Joseph Towne (25 November 1806 – 25 June 1879) was a British moulageur, sculptor, and stereoscopist. He is best known for the creation of anatomical models made of wax, many of which still survive today and are on display in the Guy's Hospital medical school museum.
Joseph Towne was born in Royston, Hertfordshire, where his father was a preacher at the local chapel, the youngest of five surviving children. He was apprenticed to a local artist, spending two years as an assistant sculptor.
When he was seventeen, Joseph Towne began work on a major project, the construction of a wax skeleton, even though he had never seen a real one. Working from books, he wanted to be accurate. He had been informed that there was a Society of Arts competition in London, so he decided to go to London where he visited doctors who examined it, but could not tell him whether it was correct. Advised to ask Astley Cooper, in April 1825, Towne met the surgeon, who wrote out a note for him:
I have seen the wax skeleton made by Mr. Joseph Towne, and I approve
Signed Astley Cooper
His skeleton took second place. In the following year, a wax sculpture of a head dissection made for John Hilton won the first prize. Cooper at Guy's Hospital seems to have intended to create a collection of wax medical models, because in 1825 he took Towne onto the staff.
Towne worked for the anatomist Dr. Hilton and for Thomas Addison. Addison taught materia medica, and had need for wax moulages of diseases. Smallpox is contagious, so the students would be shown wax models rather than the real thing. Towne made eight moulages of variola, the smallpox - six days before eruption, five days, four days, three days, two days, the day before, the day of eruption and two days after. He also made three moulages of vaccinia, the cowpox.
Towne had an assistant and an Italian model known as Francis - who was most probably Francesco. In the manner of a dental assistant, Towne's helper would mix up portions of plaster-of-paris for Towne to apply to the limb of Francis. Later, he would fit end-caps as needed and fill the mold with wax. Finally, the wax molding would be painted with colored wax.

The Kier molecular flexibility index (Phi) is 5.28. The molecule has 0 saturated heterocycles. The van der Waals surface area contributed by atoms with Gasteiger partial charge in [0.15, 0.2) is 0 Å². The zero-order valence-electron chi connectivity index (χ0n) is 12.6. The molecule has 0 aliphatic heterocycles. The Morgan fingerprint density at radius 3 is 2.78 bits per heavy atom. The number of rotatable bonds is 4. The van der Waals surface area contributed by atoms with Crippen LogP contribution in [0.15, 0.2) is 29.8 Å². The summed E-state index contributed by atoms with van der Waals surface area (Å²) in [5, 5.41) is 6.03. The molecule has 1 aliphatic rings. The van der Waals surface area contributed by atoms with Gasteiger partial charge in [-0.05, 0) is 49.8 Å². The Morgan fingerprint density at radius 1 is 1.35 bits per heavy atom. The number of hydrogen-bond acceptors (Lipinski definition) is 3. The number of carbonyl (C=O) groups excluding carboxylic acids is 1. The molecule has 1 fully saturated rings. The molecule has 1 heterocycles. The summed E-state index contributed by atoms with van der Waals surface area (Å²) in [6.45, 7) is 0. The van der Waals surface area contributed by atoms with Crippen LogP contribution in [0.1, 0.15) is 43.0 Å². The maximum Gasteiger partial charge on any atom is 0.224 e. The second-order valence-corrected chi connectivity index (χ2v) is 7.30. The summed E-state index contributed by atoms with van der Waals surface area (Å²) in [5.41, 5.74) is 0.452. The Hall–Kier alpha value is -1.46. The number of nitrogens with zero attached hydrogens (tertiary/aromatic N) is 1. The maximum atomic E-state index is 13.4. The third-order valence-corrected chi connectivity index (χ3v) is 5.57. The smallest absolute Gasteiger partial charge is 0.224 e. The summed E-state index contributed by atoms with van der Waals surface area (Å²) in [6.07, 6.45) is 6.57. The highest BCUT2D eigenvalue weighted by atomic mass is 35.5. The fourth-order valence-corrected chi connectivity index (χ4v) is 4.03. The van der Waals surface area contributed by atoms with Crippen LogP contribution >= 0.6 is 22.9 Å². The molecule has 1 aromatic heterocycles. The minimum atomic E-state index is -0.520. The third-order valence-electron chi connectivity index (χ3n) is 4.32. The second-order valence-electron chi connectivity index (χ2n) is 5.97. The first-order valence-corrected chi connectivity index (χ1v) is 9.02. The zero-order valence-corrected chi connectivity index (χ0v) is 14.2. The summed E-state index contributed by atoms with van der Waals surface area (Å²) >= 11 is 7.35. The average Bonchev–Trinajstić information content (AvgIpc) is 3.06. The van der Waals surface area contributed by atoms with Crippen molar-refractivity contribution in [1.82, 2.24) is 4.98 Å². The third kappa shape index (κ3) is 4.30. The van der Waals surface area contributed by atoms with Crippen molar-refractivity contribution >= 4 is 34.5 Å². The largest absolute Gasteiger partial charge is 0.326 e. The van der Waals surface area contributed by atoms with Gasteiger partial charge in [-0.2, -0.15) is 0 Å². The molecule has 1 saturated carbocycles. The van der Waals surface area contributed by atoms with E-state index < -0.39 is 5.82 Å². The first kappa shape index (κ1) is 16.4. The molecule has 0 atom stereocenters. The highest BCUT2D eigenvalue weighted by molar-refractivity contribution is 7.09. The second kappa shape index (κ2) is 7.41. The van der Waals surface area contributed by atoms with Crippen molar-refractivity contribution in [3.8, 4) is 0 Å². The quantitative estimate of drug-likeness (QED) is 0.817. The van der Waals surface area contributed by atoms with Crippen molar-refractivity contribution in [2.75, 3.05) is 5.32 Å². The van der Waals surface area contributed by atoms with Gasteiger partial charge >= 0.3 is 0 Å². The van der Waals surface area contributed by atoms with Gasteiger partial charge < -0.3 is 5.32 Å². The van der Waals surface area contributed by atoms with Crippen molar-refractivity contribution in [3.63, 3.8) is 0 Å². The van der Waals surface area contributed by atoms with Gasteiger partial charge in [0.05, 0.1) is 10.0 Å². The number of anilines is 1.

Towne was paid a huge retainer, as well as a large sum for each moulage. Consequently, he remained loyal to Guy's hospital. Additional work involved the making of a marble bust of Cooper - who was now Sir Astley Cooper - and of other members of staff.
In 1852, he made "The magnificent bust by Towne" that was mentioned by Sir Samuel Wilks and Dr. Daldy in their "Collected Works of Thomas Addison".
In 1859, the medical school at Guy's fell on hard times. It was suggested that the hospital museum should be closed to save money. That would automatically have spelled the end of Towne's career. Fortunately, the museum with its wax models continued - but in reduced circumstances. Ever loyal, Towne refused to make models for other British hospitals. His fame had spread, however, so that he made about two hundred additional moulages for faraway places such as India and the United States.
Professor Charles Wheatstone had invented stereoscopy, and revealed it to the world in 1838. There was no serious prior art. Victorians immediately took to the novelty, and Towne was no exception. As one might expect, he assembled a collection of 3D images of sculptures to study. He also studied the work of Wheatstone and of Sir David Brewster.
In 1862, Towne published the results of his stereoscopic researches together with a reply to the man who was now Sir Charles Wheatstone. But ever loyal to Guy's, he published in Guy's Hospital Reports.
The articles, in two parts, provide a fascinating[according to whom?] insight into the mind of Joseph Towne. For example, he argues that if one eye sees yellow and the other sees blue, the mind should see green. This is wrong. The yellow and blue that he speaks of are pigments. It is now known that when yellow and blue light are mixed, the outcome is white. But what if yellow enters the mind via one eye, and blue via the other? Such binocular colour rivalry remained uncharted territory for long. Similarly, Towne argues that one can see in three dimensions with only one eye. This is because one can sense the tension in the eye-muscles as one focuses close. However, it is not true shape-perception as defined by Wheatstone.
Towne's adjustive Stereoscope is no more than a direct-viewing aid with a septum and pinhole oculars. However, it does help anybody who is attempting direct-viewing because the septum cuts out distraction whilst the pinholes extend the depth-of-field.
Over the course of his career, Towne made just over a thousand moulages for Guy's hospital, eight hundred under the direction of Addison including cases of skin disease, and anatomical preparations from dissections made by John Hilton. He also made an equestrian statue of the Duke of Kent for Buckingham Palace.
He was buried in West Norwood Cemetery, where his monument has been destroyed.